Integrity, Innovation & Quality
August 25, 2016
Unaware of its multi-million-dollar value, a Filipino fisherman kept a 75-pound natural pearl under his bed as a good luck charm — for 10 years. Every time he would head out to sea, he would touch the pearl to ensure his safety and good fortune.
The fisherman had found the pearl by chance when his boat's anchor got caught up on a giant clam. When the fisherman dove down to the ocean floor to release the snag, he discovered in the clam what many experts believe is the world's largest natural pearl.
Measuring 12 inches wide and 26 inches long, the scallop-shaped pearl looks like it grew to fill the void inside of the shell. If found to be authentic, the pearl — discovered near Puerto Princesa City, about 500 miles southwest of the capital city of Manila — could be worth in excess of $100 million. The fisherman had been completely unaware of his potential windfall.
The fisherman recently entrusted the amazing pearl to Aileen Cynthia Maggay-Amurao, a relative who works for the Puerto Princesa tourism office. He asked her to take custody of the unwieldy good luck charm because he was about to move outside the province and couldn't take it with him.
Recognizing the pearl's potential star power, she asked the fisherman if he would approve of the pearl going on display as the city's newest tourist attraction. He agreed, and now the "Pearl of Puerto" is housed in the Atrium of the New Green City Hall.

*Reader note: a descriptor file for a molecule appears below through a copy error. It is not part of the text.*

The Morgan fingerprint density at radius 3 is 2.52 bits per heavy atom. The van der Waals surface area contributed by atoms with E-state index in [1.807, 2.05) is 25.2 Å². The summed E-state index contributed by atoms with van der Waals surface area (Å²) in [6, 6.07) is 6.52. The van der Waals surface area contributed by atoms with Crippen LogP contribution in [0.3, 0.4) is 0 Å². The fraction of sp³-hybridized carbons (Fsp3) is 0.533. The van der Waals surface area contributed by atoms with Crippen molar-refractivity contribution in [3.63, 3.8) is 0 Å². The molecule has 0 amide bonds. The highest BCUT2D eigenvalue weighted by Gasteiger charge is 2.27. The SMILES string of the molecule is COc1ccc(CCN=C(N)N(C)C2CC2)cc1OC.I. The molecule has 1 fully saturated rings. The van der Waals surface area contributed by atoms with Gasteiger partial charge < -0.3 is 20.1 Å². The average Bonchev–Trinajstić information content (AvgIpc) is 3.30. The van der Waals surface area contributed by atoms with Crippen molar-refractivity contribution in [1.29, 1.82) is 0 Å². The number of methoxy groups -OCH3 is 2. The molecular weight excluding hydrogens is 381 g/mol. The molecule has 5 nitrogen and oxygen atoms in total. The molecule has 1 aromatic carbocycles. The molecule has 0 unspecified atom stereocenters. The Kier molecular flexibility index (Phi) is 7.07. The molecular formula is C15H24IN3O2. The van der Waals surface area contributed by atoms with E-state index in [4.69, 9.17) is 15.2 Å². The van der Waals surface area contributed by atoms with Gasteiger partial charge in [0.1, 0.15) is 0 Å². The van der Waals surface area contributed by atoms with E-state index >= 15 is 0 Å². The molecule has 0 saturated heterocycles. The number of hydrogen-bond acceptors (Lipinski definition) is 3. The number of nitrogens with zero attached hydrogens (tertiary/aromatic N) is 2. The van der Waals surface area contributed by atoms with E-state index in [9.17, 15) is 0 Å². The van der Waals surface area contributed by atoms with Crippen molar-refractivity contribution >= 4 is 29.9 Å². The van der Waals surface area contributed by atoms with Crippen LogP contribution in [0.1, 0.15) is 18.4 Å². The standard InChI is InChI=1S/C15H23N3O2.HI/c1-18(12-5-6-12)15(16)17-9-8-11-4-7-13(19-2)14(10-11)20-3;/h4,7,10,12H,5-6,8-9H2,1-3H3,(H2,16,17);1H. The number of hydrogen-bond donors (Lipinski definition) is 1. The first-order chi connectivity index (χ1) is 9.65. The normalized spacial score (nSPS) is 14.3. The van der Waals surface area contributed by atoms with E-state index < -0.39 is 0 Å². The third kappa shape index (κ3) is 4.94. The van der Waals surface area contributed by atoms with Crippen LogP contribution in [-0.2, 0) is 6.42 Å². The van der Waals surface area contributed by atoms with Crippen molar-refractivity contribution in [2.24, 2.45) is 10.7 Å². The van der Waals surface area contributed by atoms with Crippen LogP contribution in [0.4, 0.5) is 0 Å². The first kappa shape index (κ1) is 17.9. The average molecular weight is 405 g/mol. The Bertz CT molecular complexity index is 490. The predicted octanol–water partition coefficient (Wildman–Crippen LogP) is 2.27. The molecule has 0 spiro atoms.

Maggay-Amurao is encouraging gemologists to visit the city to study the pearl and make a determination of its authenticity.
On Facebook, Maggay-Amurao posted a few photos of the giant pearl balanced on a large scale. Her caption read, “The Puerto Princesa City would likely earn another prestigious title and a record breaker for having the world’s biggest natural giant pearl from a giant clam (34 kilograms) after being certified for its authenticity. Need help from gemologists!"
A natural pearl forms when an irritant, such as a grain of sand, slips in between the mollusk’s shell and its mantle tissue. To protect itself from the irritant, the mollusk secretes layer upon layer of nacre, which is an iridescent calcium carbonate material that eventually coats the invader and produces a pearl.
Giant clams can live for over 100 years and grow to be about four feet wide and weigh more than 500 pounds.
The $100 million valuation is based on another giant pearl that was found in the same area back in 1939. Called the Pearl of Lao Tzu, the previous record-holder weighed 14.1 pounds and was valued at $93 million by a Colorado gemologist in 2003. The Pearl of Puerto weighs more than five times as much as the Pearl of Lao Tzu and, for the record, a 75-pound pearl is equivalent to 170,000 carats.
Although the fisherman has allowed the city to display his extraordinary find, he retains his ownership status. Only time will tell what kind of payday the sale of the pearl may yield.
Credits: Images via Facebook.com/City.Government.of.Puerto.Princesa; Facebook/Aileen Cynthia Maggay-Amurao; GoogleMaps.com.